The mediation session is held in a neutral setting. The typical mediation session begins with a brief opening statement by the mediator followed by the commencement of a dialogue between the parties. During the session the mediator may meet privately with each party in what is known as a caucus. The contents of a caucus are confidential between the mediator and that party unless and until that party authorizes the mediator to divulge what was said. Of course, the other parties are entitled to equal time in caucus with the mediator at the parties’ own discretion. A mediation session can last anywhere from one to several hours. A mediation session terminates when the parties reach an agreement, or when either party wishes to terminate. Bear in mind, since mediation is voluntary there is little point in trying to mediate if the parties do not in good faith desire to resolve their differences. An agreement may be oral or written. A written agreement is considered a binding stipulation or contract and can be the basis of judicial enforcement of its terms. That the parties do not reach an oral or written agreement does not mean that the mediation session was a failure. The parties may well leave the session with a new understanding of the other participants’ perceptions, points of view, needs, goals and desires. This alone may cause a party to alter its position or narrow the issues remaining to be litigated and facilitate resolution of the matter.
While attorneys are welcome to participate in the mediation session, they should remember that the purpose of mediation is candid discussion among the parties; mediation is not the proper forum for the attorney to advocate his or her client’s case. Additionally, it is submitted that mediation will not diminish an attorney’s net fees in a given matter. Legal fees are determined by the court and do not usually equate to full payment at the attorney’s usual hourly rate, particularly where, as is often the case, the estate is not large. A mediated solution may well result in less uncompensated or under-compensated attorney time.
Mediation can be useful in any conflict where the parties are willing to enter into a good faith discussion to resolve their dispute. A contested guardianship petition is just one area of Elder Law where mediation is valuable. If interested persons believe an already-appointed guardian is not acting in the best interests of the ward the court might utilize mediation to have the parties themselves resolve the allegation before it rises to the level of litigation. Mediation can be beneficial in other areas of Elder Law as well. For example, a client goes to an attorney for preparation of advance directives and/or estate planning in which he or she is going to disinherit or treat some of his or her heirs in a substantially unequal manor, such that it is likely there will be litigation down the road over the documents the attorney is about to draft. The attorney can be proactive and advise the client that investing a relatively small amount of time and money now in mediation may save substantial time and money later by helping prevent litigation and providing a greater degree of certainty that the client’s desires will be implemented as planned without costly challenge. Grandparent Rights, increasingly the subject of intense litigation, is another area of Elder Law in which mediation can certainly play a large role.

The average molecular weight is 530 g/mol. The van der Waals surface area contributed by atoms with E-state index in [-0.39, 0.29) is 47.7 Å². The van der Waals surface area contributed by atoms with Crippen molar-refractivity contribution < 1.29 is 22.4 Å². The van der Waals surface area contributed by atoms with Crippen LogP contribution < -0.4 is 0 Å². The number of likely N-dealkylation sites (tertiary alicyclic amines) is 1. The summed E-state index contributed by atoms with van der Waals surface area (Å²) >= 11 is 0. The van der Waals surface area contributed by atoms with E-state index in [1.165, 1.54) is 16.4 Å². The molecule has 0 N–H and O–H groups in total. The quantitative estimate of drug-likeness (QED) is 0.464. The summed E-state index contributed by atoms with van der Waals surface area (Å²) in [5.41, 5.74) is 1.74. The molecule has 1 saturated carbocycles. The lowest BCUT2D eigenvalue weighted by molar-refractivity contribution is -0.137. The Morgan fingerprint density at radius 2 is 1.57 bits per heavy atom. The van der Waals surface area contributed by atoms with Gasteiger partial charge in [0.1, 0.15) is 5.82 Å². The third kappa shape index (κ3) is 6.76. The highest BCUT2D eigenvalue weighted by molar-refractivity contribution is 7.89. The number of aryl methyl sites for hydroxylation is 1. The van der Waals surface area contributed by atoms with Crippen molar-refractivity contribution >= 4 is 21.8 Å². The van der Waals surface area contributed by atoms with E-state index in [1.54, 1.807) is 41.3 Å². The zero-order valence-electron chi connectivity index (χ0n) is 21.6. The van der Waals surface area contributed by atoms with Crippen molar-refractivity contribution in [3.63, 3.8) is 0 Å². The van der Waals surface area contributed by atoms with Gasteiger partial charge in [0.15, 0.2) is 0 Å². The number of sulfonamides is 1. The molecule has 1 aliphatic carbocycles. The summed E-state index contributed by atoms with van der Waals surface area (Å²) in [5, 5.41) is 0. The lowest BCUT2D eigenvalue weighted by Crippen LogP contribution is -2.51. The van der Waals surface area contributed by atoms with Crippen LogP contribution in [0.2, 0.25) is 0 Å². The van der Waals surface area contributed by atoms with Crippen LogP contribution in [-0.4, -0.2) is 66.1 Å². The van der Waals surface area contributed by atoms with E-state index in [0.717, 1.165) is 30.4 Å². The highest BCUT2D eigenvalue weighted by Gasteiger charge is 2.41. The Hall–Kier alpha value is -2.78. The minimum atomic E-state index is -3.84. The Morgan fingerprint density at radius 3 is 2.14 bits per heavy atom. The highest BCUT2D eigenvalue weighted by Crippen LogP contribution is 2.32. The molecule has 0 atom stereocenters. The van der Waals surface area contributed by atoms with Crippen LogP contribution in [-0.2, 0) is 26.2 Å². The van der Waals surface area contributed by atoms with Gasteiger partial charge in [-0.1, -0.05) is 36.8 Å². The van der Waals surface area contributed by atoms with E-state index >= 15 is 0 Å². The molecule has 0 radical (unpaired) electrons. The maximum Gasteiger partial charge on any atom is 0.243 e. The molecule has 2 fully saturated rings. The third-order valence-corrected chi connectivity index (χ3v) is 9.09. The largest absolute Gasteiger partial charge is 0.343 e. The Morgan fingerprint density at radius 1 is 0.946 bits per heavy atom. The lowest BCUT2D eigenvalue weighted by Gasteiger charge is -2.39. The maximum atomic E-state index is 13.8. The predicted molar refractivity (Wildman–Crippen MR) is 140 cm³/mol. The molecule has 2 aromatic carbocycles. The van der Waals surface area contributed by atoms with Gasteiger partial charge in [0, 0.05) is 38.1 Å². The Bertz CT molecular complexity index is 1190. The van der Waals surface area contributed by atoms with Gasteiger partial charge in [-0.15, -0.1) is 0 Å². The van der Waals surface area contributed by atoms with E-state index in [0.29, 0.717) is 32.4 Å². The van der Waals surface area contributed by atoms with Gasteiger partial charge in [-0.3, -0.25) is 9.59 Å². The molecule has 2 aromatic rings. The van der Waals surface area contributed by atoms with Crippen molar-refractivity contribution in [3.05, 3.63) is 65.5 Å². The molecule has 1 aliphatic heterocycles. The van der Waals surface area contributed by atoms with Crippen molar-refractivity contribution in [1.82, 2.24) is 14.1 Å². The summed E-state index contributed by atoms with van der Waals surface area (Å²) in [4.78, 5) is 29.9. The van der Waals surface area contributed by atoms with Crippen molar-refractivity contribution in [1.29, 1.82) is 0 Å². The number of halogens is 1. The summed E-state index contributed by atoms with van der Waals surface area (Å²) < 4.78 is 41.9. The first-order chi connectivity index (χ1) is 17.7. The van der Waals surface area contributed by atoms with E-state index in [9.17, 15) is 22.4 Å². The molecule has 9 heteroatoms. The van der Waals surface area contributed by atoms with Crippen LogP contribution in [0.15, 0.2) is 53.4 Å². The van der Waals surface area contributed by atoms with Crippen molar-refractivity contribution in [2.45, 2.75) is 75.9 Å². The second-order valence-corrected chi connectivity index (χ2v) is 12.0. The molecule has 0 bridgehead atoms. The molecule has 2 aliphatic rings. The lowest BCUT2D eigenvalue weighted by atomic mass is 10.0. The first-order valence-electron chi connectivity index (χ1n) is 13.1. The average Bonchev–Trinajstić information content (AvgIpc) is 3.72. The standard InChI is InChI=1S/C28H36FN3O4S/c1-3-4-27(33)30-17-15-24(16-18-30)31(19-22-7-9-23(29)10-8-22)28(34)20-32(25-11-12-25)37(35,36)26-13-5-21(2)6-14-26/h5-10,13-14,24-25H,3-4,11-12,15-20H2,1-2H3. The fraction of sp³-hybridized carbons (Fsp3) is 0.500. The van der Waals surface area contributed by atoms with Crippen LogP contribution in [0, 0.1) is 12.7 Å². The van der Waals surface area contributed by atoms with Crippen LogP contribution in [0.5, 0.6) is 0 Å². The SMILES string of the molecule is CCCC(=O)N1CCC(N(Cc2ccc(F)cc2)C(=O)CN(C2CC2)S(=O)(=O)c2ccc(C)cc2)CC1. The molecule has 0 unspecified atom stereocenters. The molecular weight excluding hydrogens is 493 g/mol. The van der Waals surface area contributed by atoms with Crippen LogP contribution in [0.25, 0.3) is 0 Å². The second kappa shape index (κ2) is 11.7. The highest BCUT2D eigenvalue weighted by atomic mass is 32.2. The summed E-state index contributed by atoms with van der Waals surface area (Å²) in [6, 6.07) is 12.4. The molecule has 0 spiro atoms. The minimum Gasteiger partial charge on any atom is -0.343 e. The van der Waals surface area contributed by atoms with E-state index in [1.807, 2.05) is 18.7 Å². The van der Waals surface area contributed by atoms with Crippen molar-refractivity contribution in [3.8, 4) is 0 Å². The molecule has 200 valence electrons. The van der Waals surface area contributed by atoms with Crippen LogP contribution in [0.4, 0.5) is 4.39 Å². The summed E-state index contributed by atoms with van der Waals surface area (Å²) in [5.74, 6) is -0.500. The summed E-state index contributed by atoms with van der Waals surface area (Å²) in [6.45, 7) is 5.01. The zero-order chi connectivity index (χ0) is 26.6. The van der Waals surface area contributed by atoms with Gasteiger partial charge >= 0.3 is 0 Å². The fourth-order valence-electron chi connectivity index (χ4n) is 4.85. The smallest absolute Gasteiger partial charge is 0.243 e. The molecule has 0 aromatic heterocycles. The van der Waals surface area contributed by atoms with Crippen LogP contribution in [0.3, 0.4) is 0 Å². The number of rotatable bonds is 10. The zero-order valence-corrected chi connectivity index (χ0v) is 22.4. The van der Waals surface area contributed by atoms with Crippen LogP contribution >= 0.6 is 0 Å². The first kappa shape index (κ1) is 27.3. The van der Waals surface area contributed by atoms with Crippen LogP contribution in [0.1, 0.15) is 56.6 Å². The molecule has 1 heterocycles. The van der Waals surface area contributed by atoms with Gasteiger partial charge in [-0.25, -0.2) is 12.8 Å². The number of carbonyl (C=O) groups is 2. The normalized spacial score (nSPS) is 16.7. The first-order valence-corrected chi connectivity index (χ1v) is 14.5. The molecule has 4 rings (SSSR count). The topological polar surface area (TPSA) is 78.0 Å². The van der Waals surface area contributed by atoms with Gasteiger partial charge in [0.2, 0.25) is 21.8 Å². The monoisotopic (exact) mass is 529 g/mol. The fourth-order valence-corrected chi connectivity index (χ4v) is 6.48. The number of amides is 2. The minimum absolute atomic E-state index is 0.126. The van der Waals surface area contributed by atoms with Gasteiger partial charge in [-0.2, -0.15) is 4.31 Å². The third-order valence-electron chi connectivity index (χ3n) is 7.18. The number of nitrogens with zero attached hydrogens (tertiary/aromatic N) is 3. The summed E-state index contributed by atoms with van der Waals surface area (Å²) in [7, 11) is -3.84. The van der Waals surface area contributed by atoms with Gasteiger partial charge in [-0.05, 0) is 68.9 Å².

A common complaint about our legal system is that even after having had his or her “day in court” one feels that they did not get to tell their whole story and did not get to speak their mind to their opponent. Mediation is a positive and constructive method to eliminate these criticisms. By agreeing to mediation parties have nothing to lose and everything to gain. The parties have control over the process and have an opportunity to tell their story as they see it in their own words. By utilizing mediation courts also have nothing to lose and everything to gain. The worst-case scenario for a completely unsuccessful mediation is that the case is exactly where it would have been had there been no mediation at all.
He is on the mediator panels of the United States Equal Employment Opportunity Commission (EEOC), United States Postal Service (including the Blue Ribbon Redress II panel), Federal Courts of the Eastern and Southern Districts of New York, and New York State Supreme Court Appellate Division 2nd Department. He is also on the arbitrator panels of the Federal Court of the Eastern District of New York, New York State Supreme Court Appellate Division 2nd Department’s Fee Arbitration in Domestic Relations Program and the New York City Civil Court.
Mr. Grey is a proponent of the use of ADR in all areas of law and human interaction. His background includes intensive training in Transformative Mediation as well as joint training by the United States EEOC and Cornell University School of Industrial & Labor Relations in Evaluative Mediation.
Mr. Grey also coaches and trains individuals and organizations on diversity, communication and anger management.
The views expressed by authors are their own and do not necessarily reflect the views of Resourceful Internet Solutions, Inc., Mediate.com or of reviewing editors.